Yee-haw: The All-In-One Roundup!

"Comparison is the death of joy"—Mark Twain

"The biggest troublemaker you'll probably ever have to deal with watches you shave his face in the mirror every morning."—Anonymous Cowboy

I recently reviewed a half dozen all-in-one devices that come in in roughly the same ballpark price-wise. While they're all all-in-one, they don't all offer the same thing, feature-wise. So let's begin with a picture that should help explain things (and save me a lot of jawin').

As with any proper Roundup, git along, little dogies, I'm going to break things down by categories and list the winners. Unlike some, I'm not going to beat up the non-winners.

Caveat: of course these choices are limited to the 6 devices I reviewed and there are more where these came from but alas there's only so much barn-time in a day

Latest & Greatest Tech

To my mind, the winner of the Latest & Greatest Tech goes to the Cary AiOS because it includes Roon, MQA, Bluetooth, and it can handle up to 24/384 and DSD256 via Ethernet. If you look at that graphic, you'll see that so far, the Cary is the only (all-in-) one to check all of those boxes.

But we all know there's more to a healthy & happy hi-fi life than the latest and greatest tech, so let's get onto more important considerations.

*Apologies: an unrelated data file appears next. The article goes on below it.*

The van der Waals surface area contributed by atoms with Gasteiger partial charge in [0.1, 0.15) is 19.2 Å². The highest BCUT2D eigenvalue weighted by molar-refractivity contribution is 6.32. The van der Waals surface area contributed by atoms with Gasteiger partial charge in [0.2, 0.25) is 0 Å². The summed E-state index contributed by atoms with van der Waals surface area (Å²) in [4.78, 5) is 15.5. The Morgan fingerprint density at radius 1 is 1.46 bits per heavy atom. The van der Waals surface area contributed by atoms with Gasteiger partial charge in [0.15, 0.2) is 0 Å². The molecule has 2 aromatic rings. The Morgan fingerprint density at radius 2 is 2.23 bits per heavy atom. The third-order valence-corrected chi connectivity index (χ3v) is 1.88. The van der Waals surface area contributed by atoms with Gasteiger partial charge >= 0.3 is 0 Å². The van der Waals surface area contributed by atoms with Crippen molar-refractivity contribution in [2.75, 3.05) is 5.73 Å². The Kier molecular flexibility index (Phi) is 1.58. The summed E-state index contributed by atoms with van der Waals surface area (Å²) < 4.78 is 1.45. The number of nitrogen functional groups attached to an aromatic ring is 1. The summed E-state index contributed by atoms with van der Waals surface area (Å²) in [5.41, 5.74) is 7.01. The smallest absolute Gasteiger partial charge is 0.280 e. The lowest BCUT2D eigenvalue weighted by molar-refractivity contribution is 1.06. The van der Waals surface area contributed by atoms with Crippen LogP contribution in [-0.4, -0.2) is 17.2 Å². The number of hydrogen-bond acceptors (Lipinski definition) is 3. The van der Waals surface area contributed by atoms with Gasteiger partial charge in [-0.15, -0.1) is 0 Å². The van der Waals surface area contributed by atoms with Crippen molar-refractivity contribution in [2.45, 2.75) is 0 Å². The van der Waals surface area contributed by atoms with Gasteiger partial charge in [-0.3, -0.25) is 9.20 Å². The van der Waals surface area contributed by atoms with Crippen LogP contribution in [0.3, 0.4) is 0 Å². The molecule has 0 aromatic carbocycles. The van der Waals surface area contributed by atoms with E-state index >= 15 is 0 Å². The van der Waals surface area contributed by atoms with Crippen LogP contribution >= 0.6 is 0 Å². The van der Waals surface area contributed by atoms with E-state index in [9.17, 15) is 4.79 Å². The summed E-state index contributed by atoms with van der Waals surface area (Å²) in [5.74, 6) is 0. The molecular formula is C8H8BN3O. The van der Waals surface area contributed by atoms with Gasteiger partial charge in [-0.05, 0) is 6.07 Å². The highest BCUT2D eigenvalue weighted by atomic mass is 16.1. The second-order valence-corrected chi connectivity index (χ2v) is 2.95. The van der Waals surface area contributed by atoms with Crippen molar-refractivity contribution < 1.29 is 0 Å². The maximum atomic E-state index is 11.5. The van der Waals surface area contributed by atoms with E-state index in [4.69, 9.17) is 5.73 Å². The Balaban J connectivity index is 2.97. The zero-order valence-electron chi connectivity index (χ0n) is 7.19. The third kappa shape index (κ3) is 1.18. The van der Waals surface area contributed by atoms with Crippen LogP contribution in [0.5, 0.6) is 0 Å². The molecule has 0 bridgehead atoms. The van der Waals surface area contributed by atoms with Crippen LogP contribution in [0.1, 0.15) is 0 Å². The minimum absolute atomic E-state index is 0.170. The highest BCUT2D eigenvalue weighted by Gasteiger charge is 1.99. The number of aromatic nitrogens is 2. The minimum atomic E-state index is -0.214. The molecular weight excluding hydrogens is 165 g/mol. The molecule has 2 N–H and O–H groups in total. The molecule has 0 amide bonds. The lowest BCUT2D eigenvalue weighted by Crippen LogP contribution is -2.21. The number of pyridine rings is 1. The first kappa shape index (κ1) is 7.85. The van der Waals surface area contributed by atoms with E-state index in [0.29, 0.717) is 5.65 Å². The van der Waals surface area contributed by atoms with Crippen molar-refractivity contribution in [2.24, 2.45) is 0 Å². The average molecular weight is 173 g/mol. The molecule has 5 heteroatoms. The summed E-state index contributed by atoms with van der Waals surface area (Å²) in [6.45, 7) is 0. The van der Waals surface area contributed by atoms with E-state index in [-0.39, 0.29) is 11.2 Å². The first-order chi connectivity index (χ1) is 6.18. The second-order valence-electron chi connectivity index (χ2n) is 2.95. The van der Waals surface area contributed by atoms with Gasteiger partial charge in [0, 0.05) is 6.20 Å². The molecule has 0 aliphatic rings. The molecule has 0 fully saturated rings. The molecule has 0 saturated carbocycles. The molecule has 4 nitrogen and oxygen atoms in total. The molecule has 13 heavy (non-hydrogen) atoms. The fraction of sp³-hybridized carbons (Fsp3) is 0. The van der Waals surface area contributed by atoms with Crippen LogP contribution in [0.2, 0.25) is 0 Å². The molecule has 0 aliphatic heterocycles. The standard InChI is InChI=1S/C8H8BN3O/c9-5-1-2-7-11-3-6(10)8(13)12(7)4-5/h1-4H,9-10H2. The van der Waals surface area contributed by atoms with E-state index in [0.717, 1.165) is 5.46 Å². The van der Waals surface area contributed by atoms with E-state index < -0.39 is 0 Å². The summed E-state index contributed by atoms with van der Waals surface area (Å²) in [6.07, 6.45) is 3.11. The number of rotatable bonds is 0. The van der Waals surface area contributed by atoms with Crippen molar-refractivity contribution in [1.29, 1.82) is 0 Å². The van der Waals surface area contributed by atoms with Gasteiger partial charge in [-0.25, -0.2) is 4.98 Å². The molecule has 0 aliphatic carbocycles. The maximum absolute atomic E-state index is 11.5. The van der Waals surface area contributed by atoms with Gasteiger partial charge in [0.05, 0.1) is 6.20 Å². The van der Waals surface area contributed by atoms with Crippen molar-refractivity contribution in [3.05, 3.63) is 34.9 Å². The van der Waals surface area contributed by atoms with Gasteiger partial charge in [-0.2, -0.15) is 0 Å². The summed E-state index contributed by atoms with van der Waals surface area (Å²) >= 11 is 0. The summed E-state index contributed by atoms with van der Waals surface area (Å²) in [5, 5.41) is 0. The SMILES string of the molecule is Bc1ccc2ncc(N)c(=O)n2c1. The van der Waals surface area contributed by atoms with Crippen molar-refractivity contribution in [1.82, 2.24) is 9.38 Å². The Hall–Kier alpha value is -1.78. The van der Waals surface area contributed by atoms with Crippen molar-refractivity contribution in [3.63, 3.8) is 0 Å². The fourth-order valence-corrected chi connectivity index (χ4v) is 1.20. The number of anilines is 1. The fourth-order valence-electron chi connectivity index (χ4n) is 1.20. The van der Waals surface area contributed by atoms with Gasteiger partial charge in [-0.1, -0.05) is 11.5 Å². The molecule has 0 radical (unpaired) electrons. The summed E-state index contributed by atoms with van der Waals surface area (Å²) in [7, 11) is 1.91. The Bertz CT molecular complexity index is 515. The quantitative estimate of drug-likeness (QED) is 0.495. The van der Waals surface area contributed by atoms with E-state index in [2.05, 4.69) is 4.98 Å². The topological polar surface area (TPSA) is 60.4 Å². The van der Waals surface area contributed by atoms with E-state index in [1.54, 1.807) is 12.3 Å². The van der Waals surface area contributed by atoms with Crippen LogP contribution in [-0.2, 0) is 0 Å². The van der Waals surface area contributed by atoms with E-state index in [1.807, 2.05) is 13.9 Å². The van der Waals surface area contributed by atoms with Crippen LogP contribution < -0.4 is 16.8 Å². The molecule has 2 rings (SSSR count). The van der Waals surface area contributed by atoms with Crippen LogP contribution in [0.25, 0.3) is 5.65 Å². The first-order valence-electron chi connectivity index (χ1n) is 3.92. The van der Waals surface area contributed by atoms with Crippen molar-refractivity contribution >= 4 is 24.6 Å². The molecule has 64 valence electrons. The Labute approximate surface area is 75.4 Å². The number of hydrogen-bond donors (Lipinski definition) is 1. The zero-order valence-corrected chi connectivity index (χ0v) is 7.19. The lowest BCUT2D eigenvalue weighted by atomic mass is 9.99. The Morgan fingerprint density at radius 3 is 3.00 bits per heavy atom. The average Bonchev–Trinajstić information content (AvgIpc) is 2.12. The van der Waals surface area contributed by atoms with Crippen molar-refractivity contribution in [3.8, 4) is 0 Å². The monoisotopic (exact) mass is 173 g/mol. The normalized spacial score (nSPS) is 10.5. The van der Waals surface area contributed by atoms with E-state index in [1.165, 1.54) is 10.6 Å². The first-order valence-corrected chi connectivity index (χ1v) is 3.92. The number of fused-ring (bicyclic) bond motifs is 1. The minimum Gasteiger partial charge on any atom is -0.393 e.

Sound Quality | Overall Winner

The SimAudio Nēo Ace comes out on top when it comes to reproducing music. Coupled with my preference for its feature set, which includes an MM phono input, it is also my overall winner. Simaudio is also working with Roon so a certified Roon-Ready Ace would be even more aces with me.

Next in line in terms of pure sound quality consideration is the Technics SU-G30, followed by the Hegel Röst.

Budget Choice

My budget choice is a tie between the Cary AiOS and Peachtree nova300. I prefer the sound of the nova300 but there's that functions thing to consider. The nova300 does not include an Ethernet/network input so you either have go USB from a computer or add a network device like any of the Raspberry Pi-based players, a Sonore microRendu (review), a SOtM sMS-200 (review) or. . .any one of the other offerings on the market that tickle your fancy.

"It don't take a genius to spot a goat in a flock of sheep"

If you're left wanting more details about how these players sound and how they work, I recommend reading the full reviews.

In reverse chronological review date order:

Technics SU-G30
Cary Audio AiOS
Moon by Simaudio Nēo Ace
Hegel Music Systems Röst
Lumin M1
Peachtree Audio nova300 Amplifier

nrcyclist's picture

I am deciding how to replace my NAD C 316BEE integrated. I am an Aurlic fan. I am really hoping to see you add a column to your compare file to include the Aurlic Polaris. I'm looking forward to your guidance of my Christmas present ;-)

torturegarden's picture

Bought the nova300 partially based on your original review and couldn't be happier. I've had it for three months and am impressed. I use it mostly for vinyl and files, but do have a CD player and cassette deck hooked up as well. It does everything I need and more. Good headphone output as well. Saves a bit of space as it replaced 4 components - preamp, amp, dac, phono stage.

John G's picture

That table is jam-packed with useful info. Thanks for presenting it that way.